Spinal surgery company Viseon has announced the closing of an $18m Series B funding round, co-led by Invus Opportunities, HBM-MedFocus and affiliates of Wexford Capital.
The funding will be used to support Viseon’s ongoing product development, worldwide regulatory approvals, clinical evaluations, manufacturing scale-ups and commercialisation efforts.
Viseon is focused on building visualisation and illumination technologies for use in minimally invasive spine surgery (MISS) through its Voyant System. The company’s single-use, disposable MISS access devices are intended to offer an alternative to the large, complex surgical microscopes and endoscopes currently being used in operating theatres.
The technology works by projecting the operative field on to a high-definition flat panel display within the operating room, which can also be streamed to remote locations. It can be adapted for a variety of MISS procedures, including cervical, thoracic and lumbar procedures. Viseon is also working on adapting it to more advanced lateral access MISS procedures, where visualisation remains a challenge.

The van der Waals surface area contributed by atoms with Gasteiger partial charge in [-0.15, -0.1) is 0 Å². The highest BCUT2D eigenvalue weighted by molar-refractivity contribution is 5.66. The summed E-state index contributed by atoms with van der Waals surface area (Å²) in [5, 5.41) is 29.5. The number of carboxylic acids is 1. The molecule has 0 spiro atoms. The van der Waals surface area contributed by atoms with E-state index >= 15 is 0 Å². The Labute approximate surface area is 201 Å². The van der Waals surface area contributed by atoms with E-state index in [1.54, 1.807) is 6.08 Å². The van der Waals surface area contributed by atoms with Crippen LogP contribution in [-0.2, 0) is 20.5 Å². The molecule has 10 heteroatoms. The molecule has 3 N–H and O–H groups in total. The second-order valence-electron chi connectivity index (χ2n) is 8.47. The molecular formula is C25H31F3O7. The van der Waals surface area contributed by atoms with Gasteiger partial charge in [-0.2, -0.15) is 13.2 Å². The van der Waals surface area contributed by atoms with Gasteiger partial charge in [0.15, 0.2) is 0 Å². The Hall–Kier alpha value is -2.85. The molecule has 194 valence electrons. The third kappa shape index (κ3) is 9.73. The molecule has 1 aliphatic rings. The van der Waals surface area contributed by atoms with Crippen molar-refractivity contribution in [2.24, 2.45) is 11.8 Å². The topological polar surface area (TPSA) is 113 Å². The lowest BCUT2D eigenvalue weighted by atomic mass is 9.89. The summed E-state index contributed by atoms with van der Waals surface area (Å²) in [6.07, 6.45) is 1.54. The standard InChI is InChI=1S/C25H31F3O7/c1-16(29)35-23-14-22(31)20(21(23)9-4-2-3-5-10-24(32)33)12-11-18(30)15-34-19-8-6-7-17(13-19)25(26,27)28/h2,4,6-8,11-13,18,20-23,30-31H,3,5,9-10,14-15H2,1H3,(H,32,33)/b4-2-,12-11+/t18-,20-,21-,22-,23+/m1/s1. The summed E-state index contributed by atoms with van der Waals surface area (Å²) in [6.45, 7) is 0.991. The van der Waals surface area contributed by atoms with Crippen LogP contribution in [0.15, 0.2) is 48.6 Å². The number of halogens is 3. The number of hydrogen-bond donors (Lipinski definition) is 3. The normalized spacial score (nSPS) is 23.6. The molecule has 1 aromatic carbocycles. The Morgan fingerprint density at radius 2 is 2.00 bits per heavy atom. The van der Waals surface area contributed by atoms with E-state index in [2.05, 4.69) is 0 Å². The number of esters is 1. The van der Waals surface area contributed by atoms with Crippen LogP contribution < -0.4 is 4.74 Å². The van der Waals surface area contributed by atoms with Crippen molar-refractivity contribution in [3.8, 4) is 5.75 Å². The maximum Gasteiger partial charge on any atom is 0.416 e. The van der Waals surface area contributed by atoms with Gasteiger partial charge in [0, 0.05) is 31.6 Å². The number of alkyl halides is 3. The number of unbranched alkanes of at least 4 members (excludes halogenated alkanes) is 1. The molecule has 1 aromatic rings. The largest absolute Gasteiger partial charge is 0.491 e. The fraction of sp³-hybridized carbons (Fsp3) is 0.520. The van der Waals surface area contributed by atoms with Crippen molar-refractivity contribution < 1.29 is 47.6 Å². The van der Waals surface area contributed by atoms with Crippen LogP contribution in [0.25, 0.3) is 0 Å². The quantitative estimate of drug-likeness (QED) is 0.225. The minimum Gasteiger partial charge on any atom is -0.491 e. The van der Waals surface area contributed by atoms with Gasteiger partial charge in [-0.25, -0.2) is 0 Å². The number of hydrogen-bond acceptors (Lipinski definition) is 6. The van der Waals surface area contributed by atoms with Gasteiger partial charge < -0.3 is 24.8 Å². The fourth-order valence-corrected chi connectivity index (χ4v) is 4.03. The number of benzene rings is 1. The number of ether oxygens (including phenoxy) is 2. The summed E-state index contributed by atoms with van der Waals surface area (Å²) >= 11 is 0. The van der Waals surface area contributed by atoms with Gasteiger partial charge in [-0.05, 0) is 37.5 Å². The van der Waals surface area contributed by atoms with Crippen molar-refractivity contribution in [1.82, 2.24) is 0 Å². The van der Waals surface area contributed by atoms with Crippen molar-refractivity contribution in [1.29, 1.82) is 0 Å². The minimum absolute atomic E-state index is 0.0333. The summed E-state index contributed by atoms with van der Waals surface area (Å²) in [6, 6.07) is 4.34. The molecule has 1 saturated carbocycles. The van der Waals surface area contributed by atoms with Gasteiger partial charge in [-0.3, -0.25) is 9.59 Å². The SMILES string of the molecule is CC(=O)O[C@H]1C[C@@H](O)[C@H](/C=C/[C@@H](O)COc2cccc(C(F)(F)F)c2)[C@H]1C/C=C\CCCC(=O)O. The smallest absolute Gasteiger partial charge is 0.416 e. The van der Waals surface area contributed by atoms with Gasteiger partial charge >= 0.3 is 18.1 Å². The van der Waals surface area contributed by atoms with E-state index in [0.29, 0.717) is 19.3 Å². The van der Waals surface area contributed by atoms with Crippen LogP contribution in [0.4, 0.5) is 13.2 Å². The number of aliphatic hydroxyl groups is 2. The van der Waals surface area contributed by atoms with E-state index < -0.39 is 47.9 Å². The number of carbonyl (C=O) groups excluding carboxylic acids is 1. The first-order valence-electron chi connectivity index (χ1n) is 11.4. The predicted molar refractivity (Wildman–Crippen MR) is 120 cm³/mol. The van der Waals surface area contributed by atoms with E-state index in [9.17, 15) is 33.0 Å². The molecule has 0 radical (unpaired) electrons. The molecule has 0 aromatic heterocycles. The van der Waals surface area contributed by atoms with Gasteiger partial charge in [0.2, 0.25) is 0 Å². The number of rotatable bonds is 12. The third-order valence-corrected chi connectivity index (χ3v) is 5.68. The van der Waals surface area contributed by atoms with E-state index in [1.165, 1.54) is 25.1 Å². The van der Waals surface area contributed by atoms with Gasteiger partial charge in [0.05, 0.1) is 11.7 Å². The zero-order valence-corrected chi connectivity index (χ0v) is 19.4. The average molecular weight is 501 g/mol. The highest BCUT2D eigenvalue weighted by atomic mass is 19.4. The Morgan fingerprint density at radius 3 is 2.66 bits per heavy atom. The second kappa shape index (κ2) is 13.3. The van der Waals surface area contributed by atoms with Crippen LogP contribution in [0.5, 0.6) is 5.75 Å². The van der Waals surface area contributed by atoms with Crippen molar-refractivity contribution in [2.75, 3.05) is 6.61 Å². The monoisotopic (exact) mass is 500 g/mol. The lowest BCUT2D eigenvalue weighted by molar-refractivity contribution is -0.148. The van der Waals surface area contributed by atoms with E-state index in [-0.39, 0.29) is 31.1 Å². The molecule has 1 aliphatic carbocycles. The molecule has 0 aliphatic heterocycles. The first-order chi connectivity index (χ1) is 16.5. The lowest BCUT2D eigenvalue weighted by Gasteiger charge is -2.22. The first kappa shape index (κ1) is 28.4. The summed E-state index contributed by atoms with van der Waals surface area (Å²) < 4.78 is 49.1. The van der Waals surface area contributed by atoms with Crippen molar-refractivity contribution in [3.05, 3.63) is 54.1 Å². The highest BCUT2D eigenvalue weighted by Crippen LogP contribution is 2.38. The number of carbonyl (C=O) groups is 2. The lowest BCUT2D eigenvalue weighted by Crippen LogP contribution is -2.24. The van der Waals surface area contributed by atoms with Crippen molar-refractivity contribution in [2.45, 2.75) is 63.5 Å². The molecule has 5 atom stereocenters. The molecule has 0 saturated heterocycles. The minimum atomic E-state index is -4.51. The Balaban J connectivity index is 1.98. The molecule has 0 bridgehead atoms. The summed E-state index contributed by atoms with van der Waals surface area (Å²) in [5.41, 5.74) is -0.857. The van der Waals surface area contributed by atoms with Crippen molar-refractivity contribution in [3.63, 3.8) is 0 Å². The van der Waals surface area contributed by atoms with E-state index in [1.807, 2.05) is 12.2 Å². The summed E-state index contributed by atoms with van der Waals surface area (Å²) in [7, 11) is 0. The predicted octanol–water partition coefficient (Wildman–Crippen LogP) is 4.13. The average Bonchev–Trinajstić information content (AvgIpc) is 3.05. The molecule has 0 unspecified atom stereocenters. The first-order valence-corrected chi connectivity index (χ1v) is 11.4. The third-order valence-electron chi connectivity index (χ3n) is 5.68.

Viseon chief operating officer Peter Davis said: “We have initiated limited commercial use of Viseon technology and early surgeon response has been very positive. Viseon continues to strategically expand commercialisation working closely with MISS surgeons, collecting additional clinical feedback and utility in the U.S. and we are assessing international commercialisation opportunities.”
The company said its products will help reduce capital and maintenance costs and improve efficiencies in procedure and scheduling.
In addition to developing its product portfolio, Viseon is working towards assembling a clinical advisory board of leading MISS physicians.
Viseon president and CEO Jeffrey Valko said: “We are very pleased to have the ongoing support from our current investment partners, with confidence underscored by inside-only investor participation and oversubscription.
“Ongoing advancements in minimally invasive surgical techniques often bring the consequence and risk of limited visualisation. As fundamental as it may seem, enhanced real-time intraoperative visualisation projected on to a large high-definition flat panel display will contribute toward clinical outcomes improvement, procedural efficiency, reduced risk of complications, or staff involvement teaching opportunity and procedure expansion.”